Virgin Orbit completes key drop test ahead of orbital test flight

The small satellite launch company Virgin Orbit successfully completed a key drop test of its LauncherOne vehicle July 10, the last major step in the development program of the company’s novel launch service.

In the run-up to its first space shot, Virgin Orbit completed a steady progression of test flights with its “flying launch pad” Cosmic Girl and LauncherOne vehicle — and the July 10 achievement marks the beginning of the company’s transition to its orbital test flight launch campaign.

On this flight, Virgin Orbit released a fully built, fully loaded — although inert — LauncherOne rocket from Cosmic Girl, a modified Boeing 747 that serves as the rocket’s carrier aircraft. The test flight began with a takeoff from the Mojave Air and Space Port at Mojave, Calif., at 8:43 a.m., PDT; the drop itself occurred at 9:13 a.m., PDT, from an altitude of 35,000 feet over a testing range at Edwards Air Force Base.

The primary purpose of the test was to monitor the few critical seconds just after release, to ensure the rocket and aircraft separate cleanly and to observe how the rocket freefalls through the air.

The drop test represents the last major step of a development program that began in 2015, focused not just on designing the LauncherOne vehicle but proving it out alongside the modified 747 that serves as the company’s carrier aircraft.

The flight was piloted by Virgin Orbit’s Chief Test Pilot Kelly Latimer and Todd Ericson, both of whom also fly for Virgin Orbit’s sister company, Virgin Galactic.
Latimer is a retired U.S. Air Force lieutenant colonel, and Ericson is a retired U.S. Air Force colonel.

Latimer said: “The whole flight went incredibly well. The release was extremely smooth, and the rocket fell away nicely.

“There was a small roll with the aircraft, just as we expected,” he continued. “Everything matched what we’d seen in the simulators well — in fact, the release dynamics and the aircraft handling qualities were both better than we expected. This was the best kind of test flight sortie from a test pilot’s perspective — an uneventful one.”

Also on board were Zack Rubin, flight test director; Bryce Schaefer, launch engineer; Jason Panzarino, launch engineer; and Kevin Sagis, chief engineer.

In Virgin Orbit’s final progression to launch, it has advanced on three parallel streams of work: First, the team needed to test LauncherOne on the ground, proving that its engines, tanks, pumps, software and all other elements can function together as integrated stages. That effort culminated in full thrust, integrated hotfires of both LauncherOne’s main and upper stages. At the same time, Virgin Orbit needed to complete its flight test program — which has now come to a close with today’s drop test.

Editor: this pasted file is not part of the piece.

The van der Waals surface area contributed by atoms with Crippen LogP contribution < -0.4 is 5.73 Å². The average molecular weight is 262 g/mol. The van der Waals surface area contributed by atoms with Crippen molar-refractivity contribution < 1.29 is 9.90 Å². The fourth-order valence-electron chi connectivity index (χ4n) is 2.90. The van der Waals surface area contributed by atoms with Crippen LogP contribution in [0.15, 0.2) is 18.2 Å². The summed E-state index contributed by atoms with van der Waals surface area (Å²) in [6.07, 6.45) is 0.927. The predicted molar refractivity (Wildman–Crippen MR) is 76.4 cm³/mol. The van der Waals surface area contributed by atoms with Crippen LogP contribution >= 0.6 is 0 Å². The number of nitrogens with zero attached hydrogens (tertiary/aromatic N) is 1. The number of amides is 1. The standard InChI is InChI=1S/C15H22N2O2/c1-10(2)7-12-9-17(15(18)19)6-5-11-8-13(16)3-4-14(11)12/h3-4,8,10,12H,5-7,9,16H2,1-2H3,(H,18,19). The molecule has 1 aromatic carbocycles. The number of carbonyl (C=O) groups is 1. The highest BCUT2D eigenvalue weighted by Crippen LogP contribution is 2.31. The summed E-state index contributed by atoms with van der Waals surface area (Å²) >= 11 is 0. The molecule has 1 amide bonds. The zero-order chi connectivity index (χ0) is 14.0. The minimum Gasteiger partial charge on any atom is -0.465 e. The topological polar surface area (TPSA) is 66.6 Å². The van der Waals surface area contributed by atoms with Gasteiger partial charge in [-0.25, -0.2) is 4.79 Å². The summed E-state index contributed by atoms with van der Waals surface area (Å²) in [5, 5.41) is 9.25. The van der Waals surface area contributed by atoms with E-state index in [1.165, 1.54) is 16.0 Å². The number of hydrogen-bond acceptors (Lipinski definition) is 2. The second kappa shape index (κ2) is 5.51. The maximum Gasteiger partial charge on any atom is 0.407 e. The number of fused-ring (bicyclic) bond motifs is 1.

Finally, the company also needed to build, assemble and test its first orbital test flight rocket. Later this month, Virgin Orbit will finalize that rocket’s assembly before handing it off to the company’s operations team for a rigorous series of checks and rehearsals leading up to its first launches to space later this year.

“Today’s test was a monumental step forward for us. It’s the capstone to a thorough development program not just for a rocket, but for our carrier aircraft, our ground support equipment, and all of our flight procedures,” said Dan Hart, Virgin Orbit CEO. “I’m extremely proud of the team for getting us to this point, and for their spectacular performance today. I’ve told them to take a few hours now to celebrate — our first launch campaign begins in the morning.”

Virgin Orbit’s modified 747 aircraft enables the company to quickly transport its entire launch site to new locations around the world, launching each satellite from the optimal location. In addition to the Mojave Air and Space Port — the California launch site that will be home to the company’s first orbital launch as well as subsequent launches to high inclination orbits — other spaceports both new and established have announced that they are working to prepare themselves for future missions of LauncherOne, including the Launch and Landing Facility at the Kennedy Space Center in Florida, Spaceport Cornwall in the United Kingdom, the Taranto-Grottaglie Airport in Italy, and others.

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